Solveig Rönn-Christiansson was a Swedish parliamentarian and the first woman to represent the Communist party of Sweden in parliament. She was also an active trade unionist and head of the Svenska Kommunalarbetareförbundet (SKAF) (Swedish municipal workers’ association) in Gothenburg.
Solveig Rönn-Christiansson was born in Gamlestan (the old town) of Gothenburg in 1902. She was one of ten children. Her mother was Alma Johansdotter. Her father, Olof Rönn, worked as a streetlighter. Solveig Rönn-Christiansson was married to metalworker and supervisor Bertil Christiansson during the years of 1934–1949. They had a daughter together called Randi.
Solveig Rönn-Christiansson’s working life began as home-help when she was just a teenager. She later worked at a confectioners in Gothenburg. In 1925 she became employed as a hospital-laundry assistant at the Sahlgrenska hospital. She continued working there until she retired. When she began her job at the hospital-laundry she joined Svenska Kommunalarbetareförbundet. She quickly became an active trade unionist and served on the board of the local branch from 1926–1928, and subsequently as its secretary in 1935. It was through Svenska Kommunalarbetareförbundet that she gained her knowledge of basic politics.
Solveig Rönn-Christiansson joined the Communist party of Sweden when she was quite young, while she was working at the confectioners. Later she became elected onto Göteborgs Kommunistiska Arbetarkommun (Gothenburg communist labour commune) of which she was a member from 1930–1932. In 1936 she was appointed as her party’s representative to folkskolestyrelsen (public schools authority). She was first elected into the second chamber of parliament during the 1936 elections and was then twice mandated to represent the communists, from 1937–1940 and from 1945–1948. The impending Second World War, along with the imminent Soviet attack on Finland, led to the Communist party losing votes in the 1940 election. As a result Solveig Rönn-Christiansson was one of those who lost their parliamentary seat. She then became a member of Gothenburg city council, where she sat from 1943–1946. At the end of the war the Communist party regained some of their voters and their parliamentary mandate increased, bringing Solveig Rönn-Christiansson back into a seat.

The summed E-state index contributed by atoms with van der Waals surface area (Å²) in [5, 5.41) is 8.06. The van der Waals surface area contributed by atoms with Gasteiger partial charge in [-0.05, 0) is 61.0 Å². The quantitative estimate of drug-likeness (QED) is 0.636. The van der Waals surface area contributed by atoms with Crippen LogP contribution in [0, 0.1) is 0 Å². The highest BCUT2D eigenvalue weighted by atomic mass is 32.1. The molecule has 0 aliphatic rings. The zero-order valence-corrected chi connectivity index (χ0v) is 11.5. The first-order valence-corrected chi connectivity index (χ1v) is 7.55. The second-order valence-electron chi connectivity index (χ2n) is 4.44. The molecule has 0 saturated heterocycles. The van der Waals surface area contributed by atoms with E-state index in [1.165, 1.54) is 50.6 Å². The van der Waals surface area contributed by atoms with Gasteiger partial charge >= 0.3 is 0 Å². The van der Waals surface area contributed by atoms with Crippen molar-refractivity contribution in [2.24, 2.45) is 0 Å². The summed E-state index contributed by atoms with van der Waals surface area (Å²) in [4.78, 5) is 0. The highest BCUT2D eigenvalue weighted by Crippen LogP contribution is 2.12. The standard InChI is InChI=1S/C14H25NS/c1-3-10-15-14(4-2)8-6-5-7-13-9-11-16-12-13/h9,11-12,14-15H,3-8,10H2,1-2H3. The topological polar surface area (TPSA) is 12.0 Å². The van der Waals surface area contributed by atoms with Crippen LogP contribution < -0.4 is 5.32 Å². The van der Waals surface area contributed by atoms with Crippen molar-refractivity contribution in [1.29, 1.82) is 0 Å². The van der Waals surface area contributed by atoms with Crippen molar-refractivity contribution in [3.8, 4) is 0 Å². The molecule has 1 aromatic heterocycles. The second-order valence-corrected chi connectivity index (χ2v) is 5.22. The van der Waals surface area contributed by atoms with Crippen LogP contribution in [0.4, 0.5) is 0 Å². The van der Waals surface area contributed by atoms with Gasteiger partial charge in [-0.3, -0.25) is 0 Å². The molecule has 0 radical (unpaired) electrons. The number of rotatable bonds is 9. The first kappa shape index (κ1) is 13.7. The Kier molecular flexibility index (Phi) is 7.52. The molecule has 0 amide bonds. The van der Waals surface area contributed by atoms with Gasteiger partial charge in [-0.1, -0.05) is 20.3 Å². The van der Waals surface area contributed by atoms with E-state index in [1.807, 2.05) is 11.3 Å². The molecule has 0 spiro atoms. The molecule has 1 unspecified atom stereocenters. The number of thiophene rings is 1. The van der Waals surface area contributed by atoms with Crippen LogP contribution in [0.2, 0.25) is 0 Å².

Solveig Rönn-Christiansson was very active during her time in parliament despite not being on any committees. Gaining access to the committees – which was and still is a vital part of parliamentary activity – is proportionately determined according to the size of a party’s mandate. The Communist party often formed too small a group in order to gain access. Solveig Rönn-Christiansson wrote 30 motions throughout her time in parliament, mainly on matters of social policy and trade union issues. Her motions spanned a range of areas, from the right to anaesthesia during childbirth, equal pay for the same jobs, and educational issues. These were all areas within which she had personal knowledge and experience, either through her trade unionism or through municipal politics. Solveig Rönn-Christiansson raised five parliamentary questions on matters including banning public-school teachers from using corporal punishment on children, planned evacuations in times of aerial attack, as well as the running of a sulphate factory.
Solveig Rönn-Christiansson’s political activism in Gothenburg city and in parliament often involved educational matters and in 1945 she was appointed to the textbook commission, a task she remained engaged in until 1953.
Following her time in parliament Solveig Rönn-Christiansson returned to working as a doorperson at the Sahlgrenska hospital. She gave up this job in 1949 and then focused on popular education within
the Arbetarnas bildningsförbund (ABF) (workers’ education association). She also served as a Gothenburg councillor until 1953.
Solveig Rönn-Christiansson was a well-known and well-liked figure within the workers’ movement in Gothenburg. She was active both within the Communist party and the more Social Democratic inspired trade union movement. When she had finished her political career she made use of her knowledge of practical politics by teaching within the ABF.
Solveig Rönn-Christiansson died in 1982.